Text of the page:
Recently Martin Dougiamas of Moodle has questioned our data analysis for the LMS market. In some useful notes posted at Moodle.com on two recent Future Trends Forums hosted by Bryan Alexander:
Bryan finished the Future Trend Forum by asking for Martin’s thoughts on the recent article by Phil Hill titled: “Whither Moodle?” [edited] which speculated that Moodle’s growth is slowing down and hitting a plateau.
Martin commented that is not the case from what he is seeing and that a lot of the information contained in the article is US-based where there a lot of more LMS vendors and venture capitalists building learning platforms.
While this description from Martin is inaccurate, the issues raised are representative of some of the questions we occasionally get about our data for our LMS market analysis service. I think it would be useful to share a deeper description in public of how our partners at LISTedTECH collect and organize the underlying data.
What We Measure
The market data are organized in a dataset that captures system usage on a per higher education institution basis. For most schools, a campus is equivalent to an institution. But there are also cases where there multiple campuses per university (e.g. University of Minnesota system with five campuses, or DeVry University with dozens of campuses) and the LMS decision is made at the system level. In these situations, one decision will lead to multiple institutions listed in the data. In the US, the definition of an institution is guided by unique identifiers in the Department of Education’s IPEDS data, and each region or even country has its own way of defining institution.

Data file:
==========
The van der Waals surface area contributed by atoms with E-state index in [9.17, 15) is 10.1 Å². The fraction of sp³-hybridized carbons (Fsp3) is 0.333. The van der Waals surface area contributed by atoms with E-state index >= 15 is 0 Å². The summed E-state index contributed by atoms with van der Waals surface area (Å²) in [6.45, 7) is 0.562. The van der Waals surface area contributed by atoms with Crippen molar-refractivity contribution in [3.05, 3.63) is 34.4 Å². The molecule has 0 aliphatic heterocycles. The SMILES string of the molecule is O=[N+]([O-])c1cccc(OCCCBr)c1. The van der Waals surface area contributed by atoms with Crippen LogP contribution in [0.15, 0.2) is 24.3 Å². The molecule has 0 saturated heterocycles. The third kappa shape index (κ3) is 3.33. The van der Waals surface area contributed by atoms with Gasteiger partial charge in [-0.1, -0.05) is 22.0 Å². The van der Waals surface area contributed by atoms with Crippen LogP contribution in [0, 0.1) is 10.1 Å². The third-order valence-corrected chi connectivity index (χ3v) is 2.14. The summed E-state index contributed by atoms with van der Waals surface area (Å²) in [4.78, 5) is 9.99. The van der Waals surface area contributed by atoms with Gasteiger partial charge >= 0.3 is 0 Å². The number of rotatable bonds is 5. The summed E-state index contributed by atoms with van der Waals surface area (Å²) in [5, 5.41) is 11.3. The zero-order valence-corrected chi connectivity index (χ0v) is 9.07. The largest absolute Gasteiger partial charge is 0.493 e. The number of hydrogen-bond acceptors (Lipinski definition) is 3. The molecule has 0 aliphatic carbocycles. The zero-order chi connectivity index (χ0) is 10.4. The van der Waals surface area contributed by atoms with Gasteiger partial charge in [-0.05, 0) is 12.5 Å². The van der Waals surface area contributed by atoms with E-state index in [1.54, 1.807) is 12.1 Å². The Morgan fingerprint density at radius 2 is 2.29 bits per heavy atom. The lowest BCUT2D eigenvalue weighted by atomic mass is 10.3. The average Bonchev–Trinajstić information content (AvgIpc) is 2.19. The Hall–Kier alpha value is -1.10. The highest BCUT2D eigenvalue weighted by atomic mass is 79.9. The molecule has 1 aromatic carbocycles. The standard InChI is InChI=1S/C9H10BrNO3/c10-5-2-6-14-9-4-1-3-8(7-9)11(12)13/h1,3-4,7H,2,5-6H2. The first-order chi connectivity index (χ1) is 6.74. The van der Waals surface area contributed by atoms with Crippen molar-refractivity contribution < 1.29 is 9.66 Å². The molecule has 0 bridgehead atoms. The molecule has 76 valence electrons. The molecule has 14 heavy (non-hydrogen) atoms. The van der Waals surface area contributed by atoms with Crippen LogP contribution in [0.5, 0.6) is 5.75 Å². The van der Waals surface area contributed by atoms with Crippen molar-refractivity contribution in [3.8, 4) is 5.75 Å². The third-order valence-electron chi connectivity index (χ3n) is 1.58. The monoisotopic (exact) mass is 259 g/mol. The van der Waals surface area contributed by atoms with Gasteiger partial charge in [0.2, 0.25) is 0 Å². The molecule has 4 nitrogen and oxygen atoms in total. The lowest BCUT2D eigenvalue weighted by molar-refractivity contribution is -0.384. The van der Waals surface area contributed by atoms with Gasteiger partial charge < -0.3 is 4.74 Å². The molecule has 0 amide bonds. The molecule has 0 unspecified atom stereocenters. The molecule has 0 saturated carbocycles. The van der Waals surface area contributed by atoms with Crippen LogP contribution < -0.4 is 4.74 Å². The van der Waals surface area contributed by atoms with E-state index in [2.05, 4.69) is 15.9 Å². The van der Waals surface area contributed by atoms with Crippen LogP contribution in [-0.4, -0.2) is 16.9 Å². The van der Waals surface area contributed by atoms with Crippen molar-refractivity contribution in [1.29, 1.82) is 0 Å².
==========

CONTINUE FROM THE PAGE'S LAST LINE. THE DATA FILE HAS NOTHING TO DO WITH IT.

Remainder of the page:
The dataset goes beyond “school X uses system Y”, as it also includes dates of implementation and decommission, usage as primary or secondary system (there may be more than one system in use at a school), and hyperlinks to the public information documenting a system selection or usage. The definition of institutions includes information about its sector (public two-year, private non-profit four-year, etc) as well as student enrollments.
How We Measure
Looking deeper at LMS selection, there are multiple layers of data gathering at different intervals. Some of the sources:
- Extensive search engine notification such as Google Alerts on product keywords in multiple languages;
- URL and domain scrapers looking for system information at official school websites; and
- Targeted human-directed searches.
Each new data point is verified by someone using the associated hyperlinks tied to selection or usage data.
Our North American data is essentially saturated, in that we know the vast majority of degree-granting institutions based on US Department of Education data or Canadian provincial governmental data. We have well above 90% of all schools in the dataset.
For the global regions outside of North America, we are building up the dataset and do not have saturated coverage yet. For example, in Europe we estimate that we have 60 – 75% of institutions. We have less than that in Latin America and more than that in Oceania.
Where feasible, we include on-the-ground subjective coverage by visiting the global regions, testing theses, finding out unique context, and finding local sources who can provide QA to our data.
Besides our home base of North America, we have made multiple trips to Europe and Latin America thus far, and we are currently arguing about who gets to visit Australia and New Zealand.